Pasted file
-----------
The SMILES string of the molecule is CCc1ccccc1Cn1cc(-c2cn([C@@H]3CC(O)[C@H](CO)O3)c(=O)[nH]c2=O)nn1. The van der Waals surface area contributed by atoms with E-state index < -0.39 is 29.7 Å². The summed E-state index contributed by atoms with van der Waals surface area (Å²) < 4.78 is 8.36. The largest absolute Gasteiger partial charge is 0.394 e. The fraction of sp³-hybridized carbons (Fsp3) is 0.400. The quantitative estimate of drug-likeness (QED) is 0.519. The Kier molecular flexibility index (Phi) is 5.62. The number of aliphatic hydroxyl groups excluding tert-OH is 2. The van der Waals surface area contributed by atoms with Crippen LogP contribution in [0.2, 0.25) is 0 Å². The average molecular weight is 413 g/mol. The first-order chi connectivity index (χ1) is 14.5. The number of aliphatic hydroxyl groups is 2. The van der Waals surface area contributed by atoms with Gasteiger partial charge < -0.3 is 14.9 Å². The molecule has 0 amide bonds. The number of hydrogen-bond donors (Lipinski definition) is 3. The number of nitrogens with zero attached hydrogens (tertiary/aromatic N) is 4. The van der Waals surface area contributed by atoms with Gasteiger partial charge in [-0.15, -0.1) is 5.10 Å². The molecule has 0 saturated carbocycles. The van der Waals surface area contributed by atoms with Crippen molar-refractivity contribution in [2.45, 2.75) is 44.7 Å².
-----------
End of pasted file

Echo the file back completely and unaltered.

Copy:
The SMILES string of the molecule is CCc1ccccc1Cn1cc(-c2cn([C@@H]3CC(O)[C@H](CO)O3)c(=O)[nH]c2=O)nn1. The van der Waals surface area contributed by atoms with E-state index < -0.39 is 29.7 Å². The summed E-state index contributed by atoms with van der Waals surface area (Å²) < 4.78 is 8.36. The largest absolute Gasteiger partial charge is 0.394 e. The fraction of sp³-hybridized carbons (Fsp3) is 0.400. The quantitative estimate of drug-likeness (QED) is 0.519. The Kier molecular flexibility index (Phi) is 5.62. The number of aliphatic hydroxyl groups excluding tert-OH is 2. The van der Waals surface area contributed by atoms with Crippen LogP contribution in [0.2, 0.25) is 0 Å². The average molecular weight is 413 g/mol. The first-order chi connectivity index (χ1) is 14.5. The number of aliphatic hydroxyl groups is 2. The van der Waals surface area contributed by atoms with Gasteiger partial charge < -0.3 is 14.9 Å². The molecule has 0 amide bonds. The number of hydrogen-bond donors (Lipinski definition) is 3. The number of nitrogens with zero attached hydrogens (tertiary/aromatic N) is 4. The van der Waals surface area contributed by atoms with Gasteiger partial charge in [-0.15, -0.1) is 5.10 Å². The molecule has 0 saturated carbocycles. The van der Waals surface area contributed by atoms with Crippen molar-refractivity contribution in [2.45, 2.75) is 44.7 Å².